VectorScribe is our Product of the Month with 20% OFF until the end of the month so we're asked one of our favourite designers Sean Ferguson to share what he loves abut VectorScribe and why for him it's a 'must have' plug-in. Visit the VectorScribe page to learn more about the endless functionality and gain the discount! 

It’s my favorite time of the season. It’s the time when I get to contribute another blog post about how much I love these plug-ins and gush like an unapologetic schoolboy. Today I’m going to show you a couple of specific features in VectorScribe2 that I absolutely cannot live without.

First up! When Astute updated VectorScribe, they added some sweet, sweeeeeeeet new features. One of those was Corner Recognition. Many times, I finish an illustration and put it away for a couple days to clear my eyeballs for a fresh look. In these situations, Corner Recognition is so helpful. Here, I have a rounded corner that feels too “soft” to me. So I’m going to fix it.

The green highlight tells me this is a corner I can convert into a Dynamic Corner and reshape to some degree. In this case, I tightened it up to my satisfaction and voila!



In the same illustration, I used several textured strokes to add some tactile elements. I usually don’t expand these right away because VectorScribe2 also added in another feature called the Path Extend Tool. This is the secret weapon when it comes to refining your paths quickly and efficiently.

See that black, textured stroke? I’d really like to wrap it around that curve of the shadow. I could drag the point over there, and fiddle with the bezier handles until it looks correct to me … or I could use the Path Extend Tool!



It retains the applied effect no matter if you shrink or extend the path. There are multiple options you can choose from to dictate how your path will extend. But it’s not just for little one-off operations like this. I often use it back to back when refining line art.


For instance, the image above is a picture of a hand on a knee, but I accidentally left out part of the knee. I could draw it in with the Pen Tool fairly quickly, but I want that line to continue on the same curve. I could move the end point and adjust the handles again. But that takes longer than I’d like and I have so many other things to fix. Instead, I’m going to extend the path, use DynamicSketch to trim the excess, and use the Path Extend Tool a second time to hide the gap where my tapered stroke meets the mono-weight stroke.






In just a few seconds, I’m done and free to move on to the next area that needs my attention.

In addition to live corners and extending paths, VectorScribe2 also allows you to place and remove points an a path in typical Astute fashion. That is to say, “perfectly.” In the following screens, I’d like to simplify my curve and have one point instead of two. You can do this in Adobe Illustrator natively, but it’s just not as easy or fast.

First, I’m going to select the PathScribe tool within VectorScribe2. Holding Option, I mouseover the path to reveal my tangents, indicated by magenta dots. If I click on the magenta dot while holding Option, PathScribe will place a point at that location.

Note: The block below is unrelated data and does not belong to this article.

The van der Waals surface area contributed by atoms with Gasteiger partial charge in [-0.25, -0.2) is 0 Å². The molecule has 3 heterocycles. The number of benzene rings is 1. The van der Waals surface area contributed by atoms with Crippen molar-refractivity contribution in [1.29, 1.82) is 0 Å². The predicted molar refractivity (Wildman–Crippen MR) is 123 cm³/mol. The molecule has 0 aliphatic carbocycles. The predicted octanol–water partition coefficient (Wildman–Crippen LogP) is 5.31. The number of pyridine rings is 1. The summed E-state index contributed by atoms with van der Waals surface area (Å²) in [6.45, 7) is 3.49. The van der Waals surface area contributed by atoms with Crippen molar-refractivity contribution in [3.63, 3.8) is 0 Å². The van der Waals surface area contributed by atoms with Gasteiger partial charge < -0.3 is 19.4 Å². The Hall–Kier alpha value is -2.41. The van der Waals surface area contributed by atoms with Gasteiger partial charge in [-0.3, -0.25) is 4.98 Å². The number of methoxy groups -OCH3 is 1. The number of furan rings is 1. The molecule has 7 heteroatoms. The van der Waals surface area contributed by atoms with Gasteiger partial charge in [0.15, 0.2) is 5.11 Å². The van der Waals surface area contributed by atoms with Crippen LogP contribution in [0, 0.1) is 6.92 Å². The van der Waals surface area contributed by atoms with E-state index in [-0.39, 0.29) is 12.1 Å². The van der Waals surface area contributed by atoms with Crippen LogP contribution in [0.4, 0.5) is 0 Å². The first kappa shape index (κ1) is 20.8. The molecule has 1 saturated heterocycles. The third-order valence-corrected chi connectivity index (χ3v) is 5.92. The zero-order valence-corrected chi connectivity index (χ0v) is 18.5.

Once my sleek new point is in place, I can select both the old points and use the PathScribe panel to Smart Remove them. When I do this, the shape of the path is unaffected. Which makes me happy.



That’s a feature I use HOURLY in my workflow. It’s useful and fast and pretty clever. Sometimes though, you need to remove more than a couple of points. You need to remove hundreds.

I saved the best for last. This last feature I want to show you is the most glorious part of VectorScribe2 for me. It completely changed my entire approach to vector artwork. VS2 truly unlocked the power of my Cintiq in a big, BIG way. I now ink almost entirely in Illustrator because of this Smart Remove Brush Tool. Below is a screenshot of a piece I did for Astute previously. I’m using this, because the detailing on the samurai outfit is perfect for this technique.

I’m going to expand that effect, which is currently created with WidthScribe2. When I do, it’s going to create a series of tapered strokes. I outline the strokes and unite them together and end up with a super messy shape.

Look at those points in the final picture above. All of them. SO MANY POINTS. This type of disgusting bird’s nest of a path is what kept me away from outlining my strokes for several years. However, with the Smart Remove Brush Tool, I just brush them away. I can even hold down Option to brush them away and ignore the threshold I’ve set. In less than 60 seconds, I went from that mess to the path you see below.

That’s the secret sauce, boss. If I could only have ONE plug-in, VectorScribe2 would be it. I encourage you to download the free 14-day trial and take it for a test-drive. Kick the tires. Really get under the hood and push the limits. I think you’ll like what you see.

As always, it’s been a pleasure. Hit me up on Twitter on @inkstatic or stop by my website, and drop me a line. I’m always happy to meet new folks or to help with any Illustrator questions you might have! 

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I didn't know Illustrator could do that!

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